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The Magna Carta Returns - Prologue, Winter 2010

The Magna Carta Returns - Prologue, Winter 2010

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Published by Prologue Magazine
David M. Rubenstein recounts how he happened to purchase the only copy of the Magna Carta in the United States and keep it in the National Archives.
David M. Rubenstein recounts how he happened to purchase the only copy of the Magna Carta in the United States and keep it in the National Archives.

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Published by: Prologue Magazine on Feb 09, 2011
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02/09/2011

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Winter 2010
 
David Rubenstein talks to the press about his purchase o the Magna Carta on March 3, 2008.
The Magna Carta 
returns to the archives
Donor Buys Historic Document at Auctionto Keep It in the United States 
by david m. rubenstein
erendipity can play an important role in our lives.One o the more serendipitous occurrences in my own lie occurred in De-cember o 2007. On a return fight rom overseas, I happened to see in my maille an invitation to a pre-auction reception or a 1297 copy o the Magna Car-ta. Te reception happened to be that night in New York City, and I happenedto be landing in New York just in time to get to the reception. So I quickly decided to go, to see this most amous o all documents.When I arrived at the reception, I met the curator in charge o shepherd-ing the Magna Carta to a successul sale. She inormed me that the copy be-ing auctioned belonged to ormer presidential candidate Ross Perot, who was selling the document to enable his oundation to und Iraqi war veter-ans’ medical expenses. He had owned the document since 1984, when hepurchased it rom a British amily who had owned it or more than 500 years;he had subsequently lent it to the National Archives, where it had been gener-ally on display since the early 1980s.I was also inormed by the curator that Mr. Perot had not placed any constraintson the document’s sale. It was thus widely believed—and eared—that a wealthy in-dividual rom another country would likely purchase the document and remove itrom the United States. It turned out that, o the 17 copies o the historic documentstill in existence, this was the only one owned by a private citizen and the only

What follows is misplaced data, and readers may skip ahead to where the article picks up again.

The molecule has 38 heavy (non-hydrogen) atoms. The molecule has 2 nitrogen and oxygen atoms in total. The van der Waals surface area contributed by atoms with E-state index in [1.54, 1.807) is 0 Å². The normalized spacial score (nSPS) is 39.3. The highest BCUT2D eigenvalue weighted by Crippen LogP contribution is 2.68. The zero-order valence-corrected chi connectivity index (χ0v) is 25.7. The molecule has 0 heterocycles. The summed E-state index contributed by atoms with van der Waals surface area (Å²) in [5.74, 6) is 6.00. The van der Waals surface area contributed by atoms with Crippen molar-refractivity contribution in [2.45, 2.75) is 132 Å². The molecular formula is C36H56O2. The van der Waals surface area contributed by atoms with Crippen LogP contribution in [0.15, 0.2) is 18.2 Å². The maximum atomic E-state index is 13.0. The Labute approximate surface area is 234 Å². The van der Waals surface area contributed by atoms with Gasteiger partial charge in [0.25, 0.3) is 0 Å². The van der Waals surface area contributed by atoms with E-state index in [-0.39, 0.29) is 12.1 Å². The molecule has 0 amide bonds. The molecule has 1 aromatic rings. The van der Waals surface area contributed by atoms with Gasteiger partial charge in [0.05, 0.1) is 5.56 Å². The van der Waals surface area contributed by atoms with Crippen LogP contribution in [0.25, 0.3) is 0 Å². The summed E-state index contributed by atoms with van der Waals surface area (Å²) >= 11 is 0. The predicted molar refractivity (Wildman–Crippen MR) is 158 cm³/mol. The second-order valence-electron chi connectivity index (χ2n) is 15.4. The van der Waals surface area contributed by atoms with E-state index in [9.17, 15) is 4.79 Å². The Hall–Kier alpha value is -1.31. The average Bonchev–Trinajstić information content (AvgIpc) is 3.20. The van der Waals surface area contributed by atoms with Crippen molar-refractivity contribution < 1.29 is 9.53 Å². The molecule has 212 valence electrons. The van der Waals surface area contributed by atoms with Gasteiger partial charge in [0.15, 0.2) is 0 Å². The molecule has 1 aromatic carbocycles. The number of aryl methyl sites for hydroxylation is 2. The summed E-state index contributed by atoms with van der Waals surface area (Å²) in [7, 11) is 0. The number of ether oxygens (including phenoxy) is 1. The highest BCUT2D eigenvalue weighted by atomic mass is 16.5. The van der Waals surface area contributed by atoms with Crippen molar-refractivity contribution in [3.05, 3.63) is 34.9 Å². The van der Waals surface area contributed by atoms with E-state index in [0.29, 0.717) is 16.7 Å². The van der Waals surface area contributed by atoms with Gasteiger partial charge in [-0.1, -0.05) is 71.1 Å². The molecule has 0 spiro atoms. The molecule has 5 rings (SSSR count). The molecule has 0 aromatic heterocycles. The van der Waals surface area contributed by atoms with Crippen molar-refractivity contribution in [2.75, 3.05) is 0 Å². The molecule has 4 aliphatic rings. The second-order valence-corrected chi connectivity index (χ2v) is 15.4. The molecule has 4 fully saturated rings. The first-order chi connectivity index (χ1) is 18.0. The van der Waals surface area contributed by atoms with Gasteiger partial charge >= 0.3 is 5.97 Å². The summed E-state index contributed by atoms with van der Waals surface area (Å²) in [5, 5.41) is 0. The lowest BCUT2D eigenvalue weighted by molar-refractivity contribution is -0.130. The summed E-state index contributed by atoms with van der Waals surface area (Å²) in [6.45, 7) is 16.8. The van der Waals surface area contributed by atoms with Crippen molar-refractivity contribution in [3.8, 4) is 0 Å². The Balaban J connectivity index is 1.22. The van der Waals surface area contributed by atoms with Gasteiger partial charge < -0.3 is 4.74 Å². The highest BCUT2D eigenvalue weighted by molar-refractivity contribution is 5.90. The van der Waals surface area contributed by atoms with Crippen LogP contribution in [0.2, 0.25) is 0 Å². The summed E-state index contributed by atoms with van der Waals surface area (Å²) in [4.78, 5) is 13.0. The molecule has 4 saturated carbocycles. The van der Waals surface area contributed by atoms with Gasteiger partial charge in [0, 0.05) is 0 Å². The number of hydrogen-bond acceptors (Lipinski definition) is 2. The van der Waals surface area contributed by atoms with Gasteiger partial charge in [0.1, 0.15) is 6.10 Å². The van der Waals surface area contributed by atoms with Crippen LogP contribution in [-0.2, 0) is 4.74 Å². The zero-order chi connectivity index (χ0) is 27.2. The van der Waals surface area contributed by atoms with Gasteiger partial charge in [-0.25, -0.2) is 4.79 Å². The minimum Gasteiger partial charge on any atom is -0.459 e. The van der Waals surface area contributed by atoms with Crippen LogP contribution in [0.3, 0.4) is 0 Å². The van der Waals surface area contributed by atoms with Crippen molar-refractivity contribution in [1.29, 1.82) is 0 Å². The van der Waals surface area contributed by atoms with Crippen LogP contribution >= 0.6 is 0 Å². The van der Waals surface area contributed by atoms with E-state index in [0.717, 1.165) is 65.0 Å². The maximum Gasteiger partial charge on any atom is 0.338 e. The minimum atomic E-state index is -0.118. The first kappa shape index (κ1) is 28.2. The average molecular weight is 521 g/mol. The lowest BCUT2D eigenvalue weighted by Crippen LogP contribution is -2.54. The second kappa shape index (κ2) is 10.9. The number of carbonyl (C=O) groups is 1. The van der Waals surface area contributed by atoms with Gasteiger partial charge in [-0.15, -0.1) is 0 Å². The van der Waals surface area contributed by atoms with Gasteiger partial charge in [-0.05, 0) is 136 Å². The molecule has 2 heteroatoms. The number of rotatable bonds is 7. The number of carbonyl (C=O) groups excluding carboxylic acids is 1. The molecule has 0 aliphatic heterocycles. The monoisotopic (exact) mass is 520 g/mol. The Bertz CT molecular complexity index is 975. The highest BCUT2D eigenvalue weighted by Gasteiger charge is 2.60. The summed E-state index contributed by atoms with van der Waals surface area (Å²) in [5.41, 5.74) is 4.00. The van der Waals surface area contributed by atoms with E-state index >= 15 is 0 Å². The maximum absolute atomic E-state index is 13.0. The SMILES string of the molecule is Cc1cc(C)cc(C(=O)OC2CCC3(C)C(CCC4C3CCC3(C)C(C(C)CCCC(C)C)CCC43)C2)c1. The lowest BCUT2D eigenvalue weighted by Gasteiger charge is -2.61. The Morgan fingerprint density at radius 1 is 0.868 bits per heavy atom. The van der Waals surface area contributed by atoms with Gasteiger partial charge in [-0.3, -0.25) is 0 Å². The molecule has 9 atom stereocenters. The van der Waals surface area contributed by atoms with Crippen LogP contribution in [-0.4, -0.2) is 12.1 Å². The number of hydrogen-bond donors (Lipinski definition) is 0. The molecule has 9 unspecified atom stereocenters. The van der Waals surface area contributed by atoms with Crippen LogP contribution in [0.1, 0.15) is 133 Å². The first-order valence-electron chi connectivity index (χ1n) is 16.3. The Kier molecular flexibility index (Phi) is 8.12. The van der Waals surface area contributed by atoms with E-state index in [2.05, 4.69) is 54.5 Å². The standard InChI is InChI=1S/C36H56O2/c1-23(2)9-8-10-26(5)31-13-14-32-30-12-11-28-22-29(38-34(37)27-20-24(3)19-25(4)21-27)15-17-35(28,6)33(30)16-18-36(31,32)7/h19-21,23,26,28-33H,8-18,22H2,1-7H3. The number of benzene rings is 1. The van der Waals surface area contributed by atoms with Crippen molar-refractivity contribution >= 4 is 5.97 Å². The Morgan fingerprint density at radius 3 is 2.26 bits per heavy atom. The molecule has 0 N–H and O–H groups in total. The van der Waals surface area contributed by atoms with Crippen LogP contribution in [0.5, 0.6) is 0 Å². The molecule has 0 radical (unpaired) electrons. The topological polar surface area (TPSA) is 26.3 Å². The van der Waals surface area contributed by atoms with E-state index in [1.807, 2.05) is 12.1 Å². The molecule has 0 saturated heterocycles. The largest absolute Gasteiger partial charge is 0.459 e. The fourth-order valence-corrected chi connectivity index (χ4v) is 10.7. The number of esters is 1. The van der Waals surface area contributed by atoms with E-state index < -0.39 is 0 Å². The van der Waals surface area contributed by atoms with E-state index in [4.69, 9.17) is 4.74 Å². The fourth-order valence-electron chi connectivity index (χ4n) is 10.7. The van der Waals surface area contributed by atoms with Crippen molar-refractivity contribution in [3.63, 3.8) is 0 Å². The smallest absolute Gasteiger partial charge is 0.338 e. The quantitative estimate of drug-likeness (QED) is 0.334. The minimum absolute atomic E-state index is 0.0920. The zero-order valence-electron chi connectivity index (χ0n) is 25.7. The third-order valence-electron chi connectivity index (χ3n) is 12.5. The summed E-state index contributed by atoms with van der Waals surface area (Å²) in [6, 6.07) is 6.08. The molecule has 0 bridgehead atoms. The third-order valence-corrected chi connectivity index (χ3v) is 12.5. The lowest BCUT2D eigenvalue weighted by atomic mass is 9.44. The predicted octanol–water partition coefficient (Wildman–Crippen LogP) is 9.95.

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Title
 
The press surrounded the Magna Carta during a photo opportunity when the historic document returned to the National Archives.
one in the
United States. Fiteen copiesreside in British institutions, and the oth-er one is displayed in the Australian parlia-ment. None o these copies, I was told, islikely to ever be sold.Tese acts struck me as particularly unor-tunate, or the Magna Carta—while a prod-uct o the 13th century in England—actual-ly had a signicant impact on our governmentand on our basic rights.
 A Last-Minute DecisionTo Attend an Auction
Te Magna Carta’s principles o due pro-cess, trial by jury, habeas corpus, and norepresentation without taxation, amongothers, were central to British commonlaw. And that common law was the oun-returning the night o the auction, the cu-rator ushered me into a small unoccupiedroom and instructed me pick up a tele-phone to hear the auction and to commu-nicate any bids to her. Tis was a ar cry rom the bustling auction foor so oten de-picted in movies and on television. But Igathered that many o the bidders on par-ticularly valuable or newsworthy objects donot want to be seen bidding (or winning),and these private rooms are a solution.Te bidding soon commenced, and aterseveral rounds o competitive bidding, I wasdelighted—and surprised—to hear that my nal bid won the auction.I was then told by the auction house’s o-cials that I could slip out a side door andkeep the new owner and the new where-dation o our own democracy. For that rea-son, each o the colonies embodied mosto these principles in their governing struc-tures, and the Founding Fathers also placedthem in the heart o the Declaration o In-dependence and the Constitution (and,later, the Bill o Rights).So I thought it would be appropriateto try to keep this copy o the Magna Car-ta in the country—to ensure that Americanscould continue to see it, and to thereby becontinuously reminded o its importance toour country. I resolved that evening to returnto New York rom Washington, D.C. (my home), the next night and to win the auction.Having never been to a major auction inmy lie, I was not sure exactly how best toproceed. Imagine my surprise when, upon
Winter 201022
 
Prologue

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